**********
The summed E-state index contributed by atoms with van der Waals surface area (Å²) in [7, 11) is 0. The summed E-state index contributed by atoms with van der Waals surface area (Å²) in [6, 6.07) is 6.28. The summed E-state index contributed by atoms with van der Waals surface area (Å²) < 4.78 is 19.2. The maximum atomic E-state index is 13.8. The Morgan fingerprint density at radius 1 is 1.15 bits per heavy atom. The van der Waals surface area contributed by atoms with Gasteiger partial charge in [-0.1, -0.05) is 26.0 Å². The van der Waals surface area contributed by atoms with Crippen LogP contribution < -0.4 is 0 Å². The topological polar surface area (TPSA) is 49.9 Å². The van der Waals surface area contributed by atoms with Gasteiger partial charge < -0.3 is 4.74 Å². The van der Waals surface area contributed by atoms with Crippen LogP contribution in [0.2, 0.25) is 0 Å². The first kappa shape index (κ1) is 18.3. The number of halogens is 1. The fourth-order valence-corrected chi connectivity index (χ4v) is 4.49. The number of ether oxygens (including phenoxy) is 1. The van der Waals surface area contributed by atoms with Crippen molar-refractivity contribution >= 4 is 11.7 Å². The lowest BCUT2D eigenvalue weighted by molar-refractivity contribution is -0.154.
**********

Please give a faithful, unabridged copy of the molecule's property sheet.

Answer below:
The summed E-state index contributed by atoms with van der Waals surface area (Å²) in [7, 11) is 0. The summed E-state index contributed by atoms with van der Waals surface area (Å²) in [6, 6.07) is 6.28. The summed E-state index contributed by atoms with van der Waals surface area (Å²) < 4.78 is 19.2. The maximum atomic E-state index is 13.8. The Morgan fingerprint density at radius 1 is 1.15 bits per heavy atom. The van der Waals surface area contributed by atoms with Gasteiger partial charge in [-0.1, -0.05) is 26.0 Å². The van der Waals surface area contributed by atoms with Crippen LogP contribution < -0.4 is 0 Å². The topological polar surface area (TPSA) is 49.9 Å². The van der Waals surface area contributed by atoms with Gasteiger partial charge < -0.3 is 4.74 Å². The van der Waals surface area contributed by atoms with Crippen LogP contribution in [0.2, 0.25) is 0 Å². The first kappa shape index (κ1) is 18.3. The number of halogens is 1. The fourth-order valence-corrected chi connectivity index (χ4v) is 4.49. The number of ether oxygens (including phenoxy) is 1. The van der Waals surface area contributed by atoms with Crippen molar-refractivity contribution >= 4 is 11.7 Å². The lowest BCUT2D eigenvalue weighted by molar-refractivity contribution is -0.154.